Frank Skinner reveals Countess of Wessex criticised his singing performance in 'awkward' exchange

The Countess of Wessex with Frank Skinner and David Baddiel - WPA Pool/Getty
The Countess of Wessex with Frank Skinner and David Baddiel - WPA Pool/Getty

Frank Skinner has revealed the Countess of Wessex criticised his performance of Three Lions in an "awkward" exchange.

The actor and comedian said he had an extraordinary argument with Prince Edward's wife, Sophie Wessex, after she deprecated his performance of Three Lions with David Baddiel at last week's Royal Variety Performance.

The comedy duo sang their hit England football anthem in front of a packed audience and a host of other celebrity stars performing at the Royal Albert Hall on Thursday, in a show due to be broadcast on TV on December 20.

However Skinner said that afterwards, rather than exchanging the usual royal pleasantries, both the Earl and Countess of Wessex told him they thought he wasn't very good.

Skinner, who had arrived for rehearsals feeling unwell, but still performed, said he thought the royal couple might be out of practice with appearing at public occasions.

Struggling through the song

He said: "I was gradually getting more ill, and more ill, as the day went on. I was struggling. We were singing Three Lions. So I croaked my way through the dress rehearsal.

"And then, on the night, we did the show. I made Dave sound like Mario Lanza on the night. It actually hurt to sing it. Four minutes of hurt never stopped me singing. I was in physical pain.

"Then we had our royal thing. Prince Edward and Sophie Wessex - I think The Earl and Countess of Wessex and Forfar is their official title.

"Sophie led the way, bearing in mind I'd had a really hard day and I battled on like a trooper. So she comes up and she says 'Well, don't give up your day job'.

"I thought 'This is not how the royal walk thing works'. And we honestly said 'Pardon?'

"It's supposed to be just banal compliments.

"I said 'Was it that bad?' And she said: 'Well, you know, I could tell, you know, it's not what you do'.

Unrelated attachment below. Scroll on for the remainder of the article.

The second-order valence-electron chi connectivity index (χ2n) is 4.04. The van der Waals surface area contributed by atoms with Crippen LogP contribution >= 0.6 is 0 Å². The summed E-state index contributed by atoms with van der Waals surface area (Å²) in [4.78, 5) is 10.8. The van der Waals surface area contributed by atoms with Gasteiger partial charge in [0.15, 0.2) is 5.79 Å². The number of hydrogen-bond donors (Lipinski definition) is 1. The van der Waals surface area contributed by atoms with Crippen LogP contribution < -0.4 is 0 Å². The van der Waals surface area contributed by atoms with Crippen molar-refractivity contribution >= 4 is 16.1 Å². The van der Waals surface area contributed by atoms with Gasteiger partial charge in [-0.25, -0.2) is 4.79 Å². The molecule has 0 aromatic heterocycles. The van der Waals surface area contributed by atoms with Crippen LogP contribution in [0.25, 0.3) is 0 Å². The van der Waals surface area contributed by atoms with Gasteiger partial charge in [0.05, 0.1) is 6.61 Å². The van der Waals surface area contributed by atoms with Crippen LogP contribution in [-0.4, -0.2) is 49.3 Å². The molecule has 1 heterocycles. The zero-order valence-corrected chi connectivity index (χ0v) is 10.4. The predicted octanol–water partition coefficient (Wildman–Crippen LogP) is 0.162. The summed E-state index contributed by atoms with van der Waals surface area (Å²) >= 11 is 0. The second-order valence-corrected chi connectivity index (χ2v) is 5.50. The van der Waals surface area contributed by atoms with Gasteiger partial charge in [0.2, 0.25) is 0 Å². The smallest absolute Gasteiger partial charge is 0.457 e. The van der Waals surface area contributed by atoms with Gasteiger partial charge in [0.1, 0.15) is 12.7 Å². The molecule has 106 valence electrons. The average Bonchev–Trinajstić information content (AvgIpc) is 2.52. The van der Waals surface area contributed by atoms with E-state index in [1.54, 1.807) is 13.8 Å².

"And I said 'Erm, well, normally we're like comics'. She said 'Yeah, but you're on screen aren't you, you're not used to a live crowd'.

"I said: 'Well we've done a bit of live stuff you know, stand-up and stuff'. But she's sticking with it and she said 'Yeah, but you haven't done anywhere the size of this'.

"I said 'Look, I did the Palladium last Sunday'.

"She looked at me like 'you're not supposed to be arguing, I don't think you're supposed to be arguing with me, you're supposed to just nod'. It was like a really awkward thing."

'A good review'

Skinner said Edward then also came up to him and Baddiel and criticised their performance, and while he could not remember the Earl's exact words, he recalled sarcastically replying: "that's a good review".

He said: "The first thing he said to me, I said 'Oh, that's a good review', because that was also quite a negative thing about our performance - but I can't remember what it was.

"He went on to say that a lot of people think he is Charles's son - not his brother."

Skinner, recounting the conversation on his weekend Absolute Radio show, said he thought the royal pair had been thrust into the limelight again because of the deaths of the late Queen and Prince Philip and Princes Andrew and Harry falling out of favour.

Making small talk

He said: "I think what's happened is they don't really do this stuff much, and they've (the royals) been reduced in numbers for various reasons, and so they've been pulled out to do this - and it's a bit of a skill just talking to someone for 10 minutes and not upsetting them."

He said eventually Edward ran out of things to say to him, adding: "There was a bit where it just died, the conversation - it never happens with the royals - it just like died.

"There was a moment where it was probably three seconds, but it felt like 10 minutes, he said 'So, things are well?' And I thought 'No. Come on'. And in the end I started to think I wanted to put my arm round him a bit. I think it's tough."